Cornell Tech Partners with the MTA
The Jacobs Institute co-hosted “A New Day for the MTA,” a recent conference with the Metropolitan Transit Authority (MTA) of New York City to explore solutions to an aging transit system that moves 8.6 million people a day. The conference continued Cornel Tech’s partnership with the MTA to incorporate emerging technology for the sustainability of the entire transit system.
Live in the Heart of NYC
With its central location in the heart of New York City, Cornell Tech provides its students with exceptional access to the city’s vibrant and growing tech sector and an immersive, authentic urban living experience. On-campus housing is available at The House at Cornell Tech, the first residential high-rise built to Passive House standards. In fact, the Cornell Tech campus is one of the most environmentally friendly and energy-efficient campuses in the world — and just one subway stop from Midtown.
Jacobs Technion-Cornell Institute
The Jacobs Institute fosters radical experimentation at the intersection of research, education, and entrepreneurship. Established jointly by Cornell University and the Technion-Israel Institute of Technology, our mission is to transform key industries through technological innovation, deep-tech startups, and uniquely skilled talent.
Who Should Apply?
We welcome ambitious students who have a fascination with people-driven technologies and a strong entrepreneurial spirit — and an abiding passion for the future of our cities. A formal academic background in computer science or engineering is not required, but ideal candidates will have strong quantitative skills and/or programming experience with an interest in the urban environment. We are looking for tech-savvy urban planners, architects and policy experts; and statisticians, engineers and computer scientists who are passionate about applications in urban settings.
We will take into account personal or professional experience in mathematics, economics, physical sciences or other quantitative disciplines. Essentially, your application should demonstrate somehow that you will be able to successfully complete the computer science component of the curriculum, as well as your interest in the human and social aspects of it. It should also show us where your desire to meld technology with urban systems comes from.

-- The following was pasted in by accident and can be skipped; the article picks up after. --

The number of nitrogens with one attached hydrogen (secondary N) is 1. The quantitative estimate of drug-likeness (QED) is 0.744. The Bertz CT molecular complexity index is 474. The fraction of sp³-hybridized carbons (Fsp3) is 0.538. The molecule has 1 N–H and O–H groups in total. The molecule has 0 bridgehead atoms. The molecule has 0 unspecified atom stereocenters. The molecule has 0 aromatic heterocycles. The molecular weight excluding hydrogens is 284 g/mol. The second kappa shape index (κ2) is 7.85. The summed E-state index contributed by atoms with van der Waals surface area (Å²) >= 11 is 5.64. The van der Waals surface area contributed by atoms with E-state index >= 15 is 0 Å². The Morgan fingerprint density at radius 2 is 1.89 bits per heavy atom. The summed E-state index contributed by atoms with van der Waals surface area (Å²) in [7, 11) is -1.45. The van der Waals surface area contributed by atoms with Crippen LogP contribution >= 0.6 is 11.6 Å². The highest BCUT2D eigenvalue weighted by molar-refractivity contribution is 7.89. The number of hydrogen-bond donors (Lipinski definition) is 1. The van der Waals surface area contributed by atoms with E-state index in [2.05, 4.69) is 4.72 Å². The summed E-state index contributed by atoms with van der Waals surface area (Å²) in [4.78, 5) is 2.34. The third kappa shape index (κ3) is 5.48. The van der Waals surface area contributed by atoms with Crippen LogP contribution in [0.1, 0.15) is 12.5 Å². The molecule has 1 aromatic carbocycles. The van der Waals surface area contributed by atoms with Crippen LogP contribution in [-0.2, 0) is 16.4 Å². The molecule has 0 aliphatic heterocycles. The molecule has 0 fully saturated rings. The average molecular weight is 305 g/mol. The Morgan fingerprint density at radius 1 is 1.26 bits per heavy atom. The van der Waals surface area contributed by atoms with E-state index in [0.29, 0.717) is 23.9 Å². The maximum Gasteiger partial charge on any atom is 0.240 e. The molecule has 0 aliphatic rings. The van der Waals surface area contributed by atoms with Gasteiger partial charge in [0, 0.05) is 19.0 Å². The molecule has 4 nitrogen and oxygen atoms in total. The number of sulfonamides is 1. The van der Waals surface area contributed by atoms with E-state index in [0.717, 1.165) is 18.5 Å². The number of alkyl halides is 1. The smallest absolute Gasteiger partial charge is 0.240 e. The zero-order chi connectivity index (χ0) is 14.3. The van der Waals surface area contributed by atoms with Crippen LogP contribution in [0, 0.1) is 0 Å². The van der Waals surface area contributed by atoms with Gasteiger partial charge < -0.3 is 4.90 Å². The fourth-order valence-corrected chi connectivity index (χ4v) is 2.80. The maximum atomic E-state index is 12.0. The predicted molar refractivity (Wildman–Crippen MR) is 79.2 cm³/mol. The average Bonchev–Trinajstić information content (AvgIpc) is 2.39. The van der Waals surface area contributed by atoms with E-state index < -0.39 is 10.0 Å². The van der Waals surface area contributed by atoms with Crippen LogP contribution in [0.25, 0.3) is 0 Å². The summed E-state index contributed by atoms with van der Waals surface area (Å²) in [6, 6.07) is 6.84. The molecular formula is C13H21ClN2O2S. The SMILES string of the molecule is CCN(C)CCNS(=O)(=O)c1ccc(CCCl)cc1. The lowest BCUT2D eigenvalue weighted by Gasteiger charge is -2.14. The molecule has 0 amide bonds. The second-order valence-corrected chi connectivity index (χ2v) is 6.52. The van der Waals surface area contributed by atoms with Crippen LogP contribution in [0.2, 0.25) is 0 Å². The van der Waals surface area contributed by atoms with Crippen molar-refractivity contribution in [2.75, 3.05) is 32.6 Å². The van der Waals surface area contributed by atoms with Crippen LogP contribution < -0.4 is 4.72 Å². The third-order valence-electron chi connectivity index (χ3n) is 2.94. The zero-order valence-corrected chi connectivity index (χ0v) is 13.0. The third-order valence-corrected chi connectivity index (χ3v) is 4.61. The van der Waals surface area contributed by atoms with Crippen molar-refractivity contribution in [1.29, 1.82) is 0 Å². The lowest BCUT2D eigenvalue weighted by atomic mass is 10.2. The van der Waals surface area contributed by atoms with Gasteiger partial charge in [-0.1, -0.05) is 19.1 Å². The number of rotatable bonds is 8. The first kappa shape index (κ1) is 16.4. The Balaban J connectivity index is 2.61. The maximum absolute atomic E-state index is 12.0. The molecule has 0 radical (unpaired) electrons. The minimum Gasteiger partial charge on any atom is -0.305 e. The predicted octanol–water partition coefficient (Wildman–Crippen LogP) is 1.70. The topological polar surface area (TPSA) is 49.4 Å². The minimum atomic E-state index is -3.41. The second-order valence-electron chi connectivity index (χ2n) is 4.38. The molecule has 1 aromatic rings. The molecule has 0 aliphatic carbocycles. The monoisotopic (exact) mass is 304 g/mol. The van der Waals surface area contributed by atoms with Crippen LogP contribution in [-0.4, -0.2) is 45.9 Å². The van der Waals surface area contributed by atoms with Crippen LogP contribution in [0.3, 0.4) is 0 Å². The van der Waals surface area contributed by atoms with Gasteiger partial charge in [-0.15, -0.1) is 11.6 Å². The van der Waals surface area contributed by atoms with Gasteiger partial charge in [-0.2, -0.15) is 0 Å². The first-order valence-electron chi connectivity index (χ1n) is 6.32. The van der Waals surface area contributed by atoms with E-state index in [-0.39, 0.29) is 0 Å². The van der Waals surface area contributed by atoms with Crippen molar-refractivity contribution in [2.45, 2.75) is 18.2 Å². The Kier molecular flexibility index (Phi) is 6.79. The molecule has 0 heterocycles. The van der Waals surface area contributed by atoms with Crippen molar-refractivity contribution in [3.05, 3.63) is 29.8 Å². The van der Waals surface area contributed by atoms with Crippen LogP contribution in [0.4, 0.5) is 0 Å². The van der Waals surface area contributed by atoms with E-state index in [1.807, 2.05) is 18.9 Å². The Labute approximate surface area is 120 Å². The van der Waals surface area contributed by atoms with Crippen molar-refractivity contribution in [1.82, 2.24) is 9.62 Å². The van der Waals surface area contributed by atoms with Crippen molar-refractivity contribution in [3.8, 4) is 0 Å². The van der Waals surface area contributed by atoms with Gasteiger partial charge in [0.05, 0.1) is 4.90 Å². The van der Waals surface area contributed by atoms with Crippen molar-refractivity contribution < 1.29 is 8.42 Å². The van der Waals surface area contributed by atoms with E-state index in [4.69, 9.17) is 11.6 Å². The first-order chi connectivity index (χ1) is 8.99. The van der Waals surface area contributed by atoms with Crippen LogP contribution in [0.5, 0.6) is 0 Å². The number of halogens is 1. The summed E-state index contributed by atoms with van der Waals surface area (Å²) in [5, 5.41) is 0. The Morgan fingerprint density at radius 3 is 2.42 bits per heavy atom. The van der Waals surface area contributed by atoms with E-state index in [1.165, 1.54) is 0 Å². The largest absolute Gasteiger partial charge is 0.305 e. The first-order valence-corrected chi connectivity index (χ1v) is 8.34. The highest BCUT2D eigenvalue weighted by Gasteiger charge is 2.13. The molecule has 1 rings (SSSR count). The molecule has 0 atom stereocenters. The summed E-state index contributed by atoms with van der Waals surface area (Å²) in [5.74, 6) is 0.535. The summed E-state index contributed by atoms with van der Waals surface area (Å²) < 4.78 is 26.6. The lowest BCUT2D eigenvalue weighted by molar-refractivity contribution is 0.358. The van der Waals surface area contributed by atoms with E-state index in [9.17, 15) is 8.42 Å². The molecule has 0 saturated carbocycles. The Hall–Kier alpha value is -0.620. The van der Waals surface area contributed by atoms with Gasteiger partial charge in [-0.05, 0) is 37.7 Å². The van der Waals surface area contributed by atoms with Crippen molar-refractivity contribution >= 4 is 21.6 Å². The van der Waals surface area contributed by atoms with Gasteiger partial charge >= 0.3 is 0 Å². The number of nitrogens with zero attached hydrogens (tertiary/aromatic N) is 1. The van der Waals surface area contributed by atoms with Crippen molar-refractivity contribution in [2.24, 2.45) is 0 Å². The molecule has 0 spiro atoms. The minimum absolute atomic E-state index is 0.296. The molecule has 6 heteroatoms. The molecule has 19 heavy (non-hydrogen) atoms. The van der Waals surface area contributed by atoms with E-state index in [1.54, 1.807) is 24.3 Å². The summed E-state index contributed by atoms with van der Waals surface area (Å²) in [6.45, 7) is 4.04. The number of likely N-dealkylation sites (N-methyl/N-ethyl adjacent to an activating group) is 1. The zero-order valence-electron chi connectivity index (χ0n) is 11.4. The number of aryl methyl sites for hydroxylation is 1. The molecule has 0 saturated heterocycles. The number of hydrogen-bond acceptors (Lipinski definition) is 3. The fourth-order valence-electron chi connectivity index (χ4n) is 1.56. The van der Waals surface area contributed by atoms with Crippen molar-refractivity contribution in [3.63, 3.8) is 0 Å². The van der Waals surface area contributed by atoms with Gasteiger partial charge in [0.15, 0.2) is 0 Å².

We especially welcome female applicants and encourage women considering the program to visit our Women in Technology & Entrepreneurship in New York initiative for information on fellowships and other types of support.
Employers in the urban tech ecosystem are frustrated with the typical urban planning or compsci graduate because they can’t work across disciplines or across systems. We’ve heard a clear need for candidates who can offer deep expertise in tech and a broad-based systems perspective — as well as hands-on work experience. Graduates of this program will be positioned to land better jobs in ‘cooler’ places and get to points of responsibility much more quickly than if they came out of a traditional degree program.”
About the Urban Tech Program
The concentration in Urban Tech will welcome its inaugural class in Fall 2020. The concentration is the result of a collaboration between the Jacobs Technion-Cornell Institute, the College of Architecture, Art and Planning, the Faculty of Computing and Information Science, and Cornell Engineering.
Though the Urban Tech concentration is new, the focus on developing emerging urban tech tools is not new at Cornell Tech. More than a dozen teams of graduate students are currently working on Urban Tech projects in the Product Studio course, where students across Cornell Tech’s seven masters programs tackle real-life challenges posed by businesses and organizations.
In partnership with ARUP, the MTA, the New York City Mayor’s Office, the City of Holyoke and many more organizations, students are already developing new technologies in response to questions such as: “how might cities reduce gas consumption and greenhouse gas emissions as we move towards a renewable future?”; “how might we improve access to transportation for people with special needs?”; and “how might we enhance safety for domestic violence survivors in their homes and communities?”
The degree program is part of The Jacobs Institute’s new Urban Tech Hub, which will also include applied research and startups. The Urban Tech Hub was established in part thanks to the Julis Rabinowitz Family, who provided support for the necessary research and scoping to ensure the hub was meeting industry needs.